You profile stylish Seattleites and their offspring and catalog kid–friendly design, art, and culture on your blog Hipsters with Kids. You’re certainly hip, but you don’t have kids. What gives? I am a product of the emo–boho–punk mash–up of the past few decades, and it shows—in my aesthetic, my lifestyle, and my indulgence in childlike wonderment. That said, everyone’s having kids—including a lot of my hipster friends, and I love how their values and self–expression set examples for wee ones. The blog is social observation of a population that’s superfun and close to my heart.
Draw a picture of the quintessential Seattle hipsters and their kids. I recently spotted an Audi Wagon with a Misfits bumper sticker outside my yoga studio in Ballard. The kids, rocking the androgynous look, were in skinny jeans, striped shirts, Converse sneakers, and hoodies. The parents—looking totally in step with the vibe of their ’70s punk band sticker—weren’t calling to them with proper names or anything; it was all “Wait right there, dude” and “C’mon man.”
Celebs and rockers make parenthood look so hip. Who would you most like to run into at your neighborhood market? Michelle Williams and adorable Matilda? Gwen Stefani, Gavin, and their little fauxhawked ones? It would be cool to pick out produce alongside Sofia Coppola and Thomas Mars and their little Romy. The latest album by Phoenix, Mars’s band, is a hit with kids; I’ve put a few of their songs on the kid–friendly virtual mixed tapes I do on the blog.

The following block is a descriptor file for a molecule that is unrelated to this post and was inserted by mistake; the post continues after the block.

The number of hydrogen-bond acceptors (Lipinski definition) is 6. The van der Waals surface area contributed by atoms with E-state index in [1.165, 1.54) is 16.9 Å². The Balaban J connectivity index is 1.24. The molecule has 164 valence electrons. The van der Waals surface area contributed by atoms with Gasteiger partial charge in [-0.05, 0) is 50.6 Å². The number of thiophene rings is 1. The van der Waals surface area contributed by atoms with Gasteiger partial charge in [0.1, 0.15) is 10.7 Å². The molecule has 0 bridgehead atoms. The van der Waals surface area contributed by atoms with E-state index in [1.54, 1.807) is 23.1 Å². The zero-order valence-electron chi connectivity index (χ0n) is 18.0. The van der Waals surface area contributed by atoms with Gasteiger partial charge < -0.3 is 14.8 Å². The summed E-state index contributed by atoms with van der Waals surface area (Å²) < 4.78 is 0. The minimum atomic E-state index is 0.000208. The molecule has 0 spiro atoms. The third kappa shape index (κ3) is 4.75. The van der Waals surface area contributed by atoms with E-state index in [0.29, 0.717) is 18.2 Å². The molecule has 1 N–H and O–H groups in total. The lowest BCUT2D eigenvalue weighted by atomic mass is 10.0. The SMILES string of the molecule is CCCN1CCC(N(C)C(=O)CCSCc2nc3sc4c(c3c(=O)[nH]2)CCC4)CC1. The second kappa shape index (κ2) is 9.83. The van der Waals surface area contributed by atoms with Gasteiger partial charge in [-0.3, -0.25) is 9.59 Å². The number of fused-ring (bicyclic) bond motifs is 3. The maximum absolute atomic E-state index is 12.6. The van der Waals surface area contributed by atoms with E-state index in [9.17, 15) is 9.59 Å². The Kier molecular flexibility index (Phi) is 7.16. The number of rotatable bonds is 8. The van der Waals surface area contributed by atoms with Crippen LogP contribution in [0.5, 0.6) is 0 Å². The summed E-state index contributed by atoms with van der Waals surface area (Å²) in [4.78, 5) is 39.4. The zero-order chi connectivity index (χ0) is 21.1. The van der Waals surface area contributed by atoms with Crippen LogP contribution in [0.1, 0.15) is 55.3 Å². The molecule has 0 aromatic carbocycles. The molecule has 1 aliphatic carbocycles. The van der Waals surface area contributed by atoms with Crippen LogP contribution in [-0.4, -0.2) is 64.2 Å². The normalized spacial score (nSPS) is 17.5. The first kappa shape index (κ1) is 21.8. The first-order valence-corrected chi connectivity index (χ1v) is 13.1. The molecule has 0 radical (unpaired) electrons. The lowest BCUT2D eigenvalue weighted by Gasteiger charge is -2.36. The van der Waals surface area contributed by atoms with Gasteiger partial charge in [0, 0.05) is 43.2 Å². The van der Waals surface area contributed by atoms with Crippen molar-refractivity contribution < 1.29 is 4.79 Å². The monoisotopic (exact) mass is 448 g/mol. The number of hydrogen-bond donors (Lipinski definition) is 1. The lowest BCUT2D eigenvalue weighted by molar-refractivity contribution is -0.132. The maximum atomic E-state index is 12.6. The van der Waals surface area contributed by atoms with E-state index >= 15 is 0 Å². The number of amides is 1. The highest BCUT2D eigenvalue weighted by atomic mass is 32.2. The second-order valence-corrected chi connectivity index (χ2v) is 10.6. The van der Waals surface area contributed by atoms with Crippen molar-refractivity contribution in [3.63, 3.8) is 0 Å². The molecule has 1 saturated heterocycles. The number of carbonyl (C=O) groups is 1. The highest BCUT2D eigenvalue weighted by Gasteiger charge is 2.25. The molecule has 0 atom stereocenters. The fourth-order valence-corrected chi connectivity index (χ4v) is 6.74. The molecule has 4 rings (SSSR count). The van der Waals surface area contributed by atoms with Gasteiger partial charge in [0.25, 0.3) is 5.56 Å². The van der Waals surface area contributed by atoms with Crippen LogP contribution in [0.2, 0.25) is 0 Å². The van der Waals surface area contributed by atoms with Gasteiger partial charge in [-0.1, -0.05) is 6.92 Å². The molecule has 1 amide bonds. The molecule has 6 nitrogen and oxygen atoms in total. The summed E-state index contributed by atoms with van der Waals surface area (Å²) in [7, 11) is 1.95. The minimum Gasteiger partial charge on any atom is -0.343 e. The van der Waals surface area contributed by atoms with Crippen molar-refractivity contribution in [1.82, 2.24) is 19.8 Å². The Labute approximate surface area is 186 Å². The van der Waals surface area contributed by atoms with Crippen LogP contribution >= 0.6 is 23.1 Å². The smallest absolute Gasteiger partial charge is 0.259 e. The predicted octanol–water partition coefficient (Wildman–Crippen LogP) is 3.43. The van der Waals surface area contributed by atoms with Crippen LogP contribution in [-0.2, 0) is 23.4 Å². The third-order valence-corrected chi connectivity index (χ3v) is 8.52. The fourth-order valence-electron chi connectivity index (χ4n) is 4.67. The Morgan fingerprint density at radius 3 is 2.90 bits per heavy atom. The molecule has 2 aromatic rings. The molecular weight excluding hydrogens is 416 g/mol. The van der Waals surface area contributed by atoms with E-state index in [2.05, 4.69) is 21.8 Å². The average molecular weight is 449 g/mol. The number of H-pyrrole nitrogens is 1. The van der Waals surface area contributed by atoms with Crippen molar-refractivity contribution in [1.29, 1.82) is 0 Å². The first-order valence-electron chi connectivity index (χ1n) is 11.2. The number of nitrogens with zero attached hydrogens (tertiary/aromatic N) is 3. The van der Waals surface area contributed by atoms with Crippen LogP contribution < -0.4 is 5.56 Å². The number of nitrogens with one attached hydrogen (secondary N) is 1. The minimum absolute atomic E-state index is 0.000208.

It’s never too early to introduce the little ones to the finer things in life.
What’s your take on Stella McCartney’s designs for Gap Kids and Marc Jacobs’s collection for the under–seven set? Is there something kinda weird about a fashion–forward kindergartner? I was working at Marc Jacobs in New York in 2005 when Little Marc began percolating as a response to all the women in the company who were having kids. I say it’s never too early to introduce ’em to the finer things in life—designer duds and classic vinyl records, vintage hand–me downs, and finger–painted wall murals. Nurture an appreciation for function and form.
Yeah, that high and low thing. It’s a defining hallmark of style in the boom–to–bust 2000s. I’m into collecting the supertrends. I had to hunt for both the Balenciaga cardigan and the vintage blouse I’m wearing. My favorite treasure troves in Seattle are Totokaelo, for special pieces, and H&M for the latest craze. In my closet Prada hangs next to paint–splattered Levi’s. Everything goes.
Whose closet would you like to raid? Easy. The art–world darling Daphne Guinness. Her parents and grandparents were true society hipsters, and even though she has three grown children, she mixes vintage couture and Alexander McQueen runway pieces like life is one big dress–up party.
READ MORE CONVERSATIONS WITH THE PEOPLE SHAPING SEATTLE STYLE.